After six months, I still don't have a copy of my own policy. They sent me a link to the online version, but my password doesn't work and I've spent hours on the phone with Independence Blue Cross, just waiting for someone to answer. (The only way I've gotten help is through using Twitter. Do most poor people know how to use Twitter?)
It's pretty clear, from the problems I've heard from doctors and patient, that the insurance companies have decided to maximize profits by refusing to hire enough people to answer the damn phones. I've waited on hold for several hours, and that's just not acceptable. Time for some enterprising Congress critter to hold hearings, perhaps?
Obamacare's enrollment glitches might have been fixed long ago, but they're still causing headaches at doctors' offices and clinics around the country.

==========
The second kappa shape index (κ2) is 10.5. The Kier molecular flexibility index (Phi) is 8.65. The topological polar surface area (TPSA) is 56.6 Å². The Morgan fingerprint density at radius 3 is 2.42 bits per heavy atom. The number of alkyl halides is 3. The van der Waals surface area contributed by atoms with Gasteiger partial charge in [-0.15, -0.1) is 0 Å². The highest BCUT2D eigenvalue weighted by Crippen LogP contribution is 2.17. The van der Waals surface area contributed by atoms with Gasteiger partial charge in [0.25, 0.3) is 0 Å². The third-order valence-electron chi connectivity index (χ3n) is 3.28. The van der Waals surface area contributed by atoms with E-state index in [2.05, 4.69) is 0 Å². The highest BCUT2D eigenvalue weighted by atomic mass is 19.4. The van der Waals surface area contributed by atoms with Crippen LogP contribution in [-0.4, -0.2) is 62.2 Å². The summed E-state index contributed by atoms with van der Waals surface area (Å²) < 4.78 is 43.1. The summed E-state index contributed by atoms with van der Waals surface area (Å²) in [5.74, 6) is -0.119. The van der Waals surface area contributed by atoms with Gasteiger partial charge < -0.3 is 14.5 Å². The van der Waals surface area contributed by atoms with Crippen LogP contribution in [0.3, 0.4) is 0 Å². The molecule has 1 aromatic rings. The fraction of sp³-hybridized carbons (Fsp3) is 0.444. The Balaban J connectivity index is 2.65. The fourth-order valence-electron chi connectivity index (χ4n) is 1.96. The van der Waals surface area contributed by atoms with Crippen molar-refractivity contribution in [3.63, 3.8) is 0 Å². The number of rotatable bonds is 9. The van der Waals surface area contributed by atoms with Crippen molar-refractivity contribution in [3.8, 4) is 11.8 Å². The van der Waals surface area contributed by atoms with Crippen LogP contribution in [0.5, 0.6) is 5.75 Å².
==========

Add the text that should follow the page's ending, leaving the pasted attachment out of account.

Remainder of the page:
Patients and health care providers, in a series of interviews with The Huffington Post, complained that they are havingtrouble confirming that patients are insured, working out what their plans cover and figuring out which plans doctors will accept.
These complaints are signs that the Affordable Care Act, President Barack Obama's signature health care reform law, is suffering growing pains more than six monthssince its insurance policies took effect.